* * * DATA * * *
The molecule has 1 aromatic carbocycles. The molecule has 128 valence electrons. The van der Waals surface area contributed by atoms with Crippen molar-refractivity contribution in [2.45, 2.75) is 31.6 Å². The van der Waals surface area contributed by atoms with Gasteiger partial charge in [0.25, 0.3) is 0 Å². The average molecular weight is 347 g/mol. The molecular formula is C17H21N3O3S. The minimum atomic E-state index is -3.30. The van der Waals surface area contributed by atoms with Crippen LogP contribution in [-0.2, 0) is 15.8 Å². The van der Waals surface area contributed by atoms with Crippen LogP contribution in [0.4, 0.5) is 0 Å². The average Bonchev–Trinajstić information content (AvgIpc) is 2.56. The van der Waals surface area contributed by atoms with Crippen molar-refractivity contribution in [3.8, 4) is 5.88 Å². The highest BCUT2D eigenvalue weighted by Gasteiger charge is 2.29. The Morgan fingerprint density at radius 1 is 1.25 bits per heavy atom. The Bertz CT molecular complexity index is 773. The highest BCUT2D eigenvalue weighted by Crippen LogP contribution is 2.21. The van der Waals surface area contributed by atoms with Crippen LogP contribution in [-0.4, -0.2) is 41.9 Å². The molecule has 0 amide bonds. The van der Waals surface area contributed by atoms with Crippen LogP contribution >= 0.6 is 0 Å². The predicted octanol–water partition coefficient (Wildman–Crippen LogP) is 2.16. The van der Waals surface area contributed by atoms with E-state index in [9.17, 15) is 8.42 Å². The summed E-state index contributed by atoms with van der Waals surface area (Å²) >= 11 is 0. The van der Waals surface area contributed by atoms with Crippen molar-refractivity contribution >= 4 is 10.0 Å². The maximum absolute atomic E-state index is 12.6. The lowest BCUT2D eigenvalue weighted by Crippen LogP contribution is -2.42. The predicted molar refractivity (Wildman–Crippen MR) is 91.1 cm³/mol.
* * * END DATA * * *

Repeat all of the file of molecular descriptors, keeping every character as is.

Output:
The molecule has 1 aromatic carbocycles. The molecule has 128 valence electrons. The van der Waals surface area contributed by atoms with Crippen molar-refractivity contribution in [2.45, 2.75) is 31.6 Å². The van der Waals surface area contributed by atoms with Gasteiger partial charge in [0.25, 0.3) is 0 Å². The average molecular weight is 347 g/mol. The molecular formula is C17H21N3O3S. The minimum atomic E-state index is -3.30. The van der Waals surface area contributed by atoms with Crippen LogP contribution in [-0.2, 0) is 15.8 Å². The van der Waals surface area contributed by atoms with Crippen LogP contribution in [0.4, 0.5) is 0 Å². The average Bonchev–Trinajstić information content (AvgIpc) is 2.56. The van der Waals surface area contributed by atoms with Crippen molar-refractivity contribution in [3.8, 4) is 5.88 Å². The highest BCUT2D eigenvalue weighted by Gasteiger charge is 2.29. The Morgan fingerprint density at radius 1 is 1.25 bits per heavy atom. The Bertz CT molecular complexity index is 773. The highest BCUT2D eigenvalue weighted by Crippen LogP contribution is 2.21. The van der Waals surface area contributed by atoms with Crippen LogP contribution in [-0.4, -0.2) is 41.9 Å². The molecule has 0 amide bonds. The van der Waals surface area contributed by atoms with Crippen LogP contribution >= 0.6 is 0 Å². The predicted octanol–water partition coefficient (Wildman–Crippen LogP) is 2.16. The van der Waals surface area contributed by atoms with E-state index in [9.17, 15) is 8.42 Å². The summed E-state index contributed by atoms with van der Waals surface area (Å²) >= 11 is 0. The van der Waals surface area contributed by atoms with Crippen molar-refractivity contribution >= 4 is 10.0 Å². The maximum absolute atomic E-state index is 12.6. The lowest BCUT2D eigenvalue weighted by Crippen LogP contribution is -2.42. The predicted molar refractivity (Wildman–Crippen MR) is 91.1 cm³/mol.